The Gov is a fair sized venue and for that reason I am hesitant to describe tonight’s first show of Grant-Lee Phillips Australian tour as physically intimate. There are tables and seating arranged on the floor before the stage but there is quite a bit of empty space and the audience are spread far and wide. Support act, from Melbourne via New Zealand, Matt Joe Gow acknowledges this in that he doesn’t often make use of his peripheral vision in the gig setting. Gow is actually quite an appropriate choice of support act, at times sounding like Grant-Lee Phillips, although the slight contrast becomes evident later when the two play together later during the encore. Between songs on acoustic guitar with the occasional use of harmonica, Gow muses on playing these solo versions of his songs. He comments that his mother prefers the original demos and that some of these songs haven’t actually been played without a band before in a live setting. He closes with a countrified version of Joy Division’s Atmosphere.

Less than a quarter hour later, Grant-Lee Phillips arrives and commences with Walk In Circles, the first of five songs from latest album Widdershins. Like Matt Joe Gow, he also makes a subtle reference to the distance between stage and some of the outlying audience with “Yonder folks welcome”, prompting himself to ask what the opposing term for “yonder” is, which is answered by calls of “hither”. He states he’s been in the country for a few days sampling our wonderful coffee and compliments our eggs, something he muses that is probably not often complimented. Following King of Catastrophes, he asks the soundman to turn up his voice in the mix and adds joking, “I’m really enjoying it tonight”. There’s a couple of songs from The Narrows album, Cry Cry and San Andreas Fault which builds slowly to sound almost like he has a band backing him. He then “excavates” some songs from the 90s, and during this part of the set, judging from the audience response, it is quite evident what they are here for tonight. The opening of Mighty Joe Moon evokes loud cheers and this is followed by the similarly received Honey Don’t Think and Jupiter and Teardrop, a sequence of songs from Phillips’ former namesake band Grant Lee Buffalo. He introduces the next song. Happiness, as “not the happiest of songs but it has the word happy in it. That’s saying something”. After Phillips comments, “We can’t stay double parked in the 90s”, this bracket of songs comes to end but not before an audience request for Lone Star Song. After, he states that he had not played that song in a while and “I forgot how much fun it is to perform”. Further requests are deflected in order to play lesser known songs from his solo back catalogue including Black Horses in a Yellow Sky and Josephine of the Swamps. He ends the set with It Ain’t the Same Old Cold War Harry before not quite exiting the stage prior to the encore.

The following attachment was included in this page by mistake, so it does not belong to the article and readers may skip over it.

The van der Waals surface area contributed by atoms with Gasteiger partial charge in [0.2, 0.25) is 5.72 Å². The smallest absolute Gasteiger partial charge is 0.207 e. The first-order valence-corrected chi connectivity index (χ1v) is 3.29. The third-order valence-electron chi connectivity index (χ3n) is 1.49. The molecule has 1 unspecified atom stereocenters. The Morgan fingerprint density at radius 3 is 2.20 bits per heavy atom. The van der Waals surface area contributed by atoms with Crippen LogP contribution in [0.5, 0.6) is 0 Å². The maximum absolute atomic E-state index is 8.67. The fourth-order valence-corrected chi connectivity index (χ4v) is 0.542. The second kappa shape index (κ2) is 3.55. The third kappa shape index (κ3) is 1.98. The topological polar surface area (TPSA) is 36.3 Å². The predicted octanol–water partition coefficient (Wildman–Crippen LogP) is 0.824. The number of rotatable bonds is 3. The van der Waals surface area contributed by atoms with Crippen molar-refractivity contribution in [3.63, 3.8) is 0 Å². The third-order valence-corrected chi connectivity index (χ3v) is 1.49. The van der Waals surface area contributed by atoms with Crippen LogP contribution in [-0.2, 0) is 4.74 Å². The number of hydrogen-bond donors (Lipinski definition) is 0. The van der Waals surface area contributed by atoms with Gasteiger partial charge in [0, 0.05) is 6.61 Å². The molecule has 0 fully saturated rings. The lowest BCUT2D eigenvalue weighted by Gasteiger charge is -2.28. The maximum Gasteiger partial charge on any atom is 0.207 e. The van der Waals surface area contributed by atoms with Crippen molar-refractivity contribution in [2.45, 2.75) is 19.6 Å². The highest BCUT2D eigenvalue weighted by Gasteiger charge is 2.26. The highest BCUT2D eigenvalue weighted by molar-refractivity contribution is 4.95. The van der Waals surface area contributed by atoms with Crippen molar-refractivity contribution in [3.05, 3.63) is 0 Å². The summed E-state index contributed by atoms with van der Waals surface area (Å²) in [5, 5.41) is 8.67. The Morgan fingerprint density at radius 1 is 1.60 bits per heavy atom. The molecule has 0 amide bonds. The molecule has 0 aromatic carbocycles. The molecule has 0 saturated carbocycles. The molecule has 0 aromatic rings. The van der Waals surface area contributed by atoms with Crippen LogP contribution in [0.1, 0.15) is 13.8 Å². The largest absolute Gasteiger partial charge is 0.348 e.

Matt Joe Gow returns to the stage to join Phillips and they perform co-lead vocals on Come to Mama, She Say from the final Grant Lee Buffalo album Jubilee. The two continue with Calamity Jane, a song Phillips admits to not having played in years and unsurprisingly does quite well. Gow leaves Phillips alone on stage again and he introduces “a vintage song”, Fuzzy, lacking the iconic guitar solo but still maintaining the power of when I first heard it nearly twenty five years ago. Although the audience were very pleased, it was obvious they were wanting more but unfortunately the next song, The Shining Hour, another by Grant Lee Buffalo, ended the encore and the set. The gratitude continued post the performance with Grant-Lee Phillips at a side of stage makeshift merchandise set up taking photos, signing CDs and socialising with fans from way back.

Live Review by Jason Leigh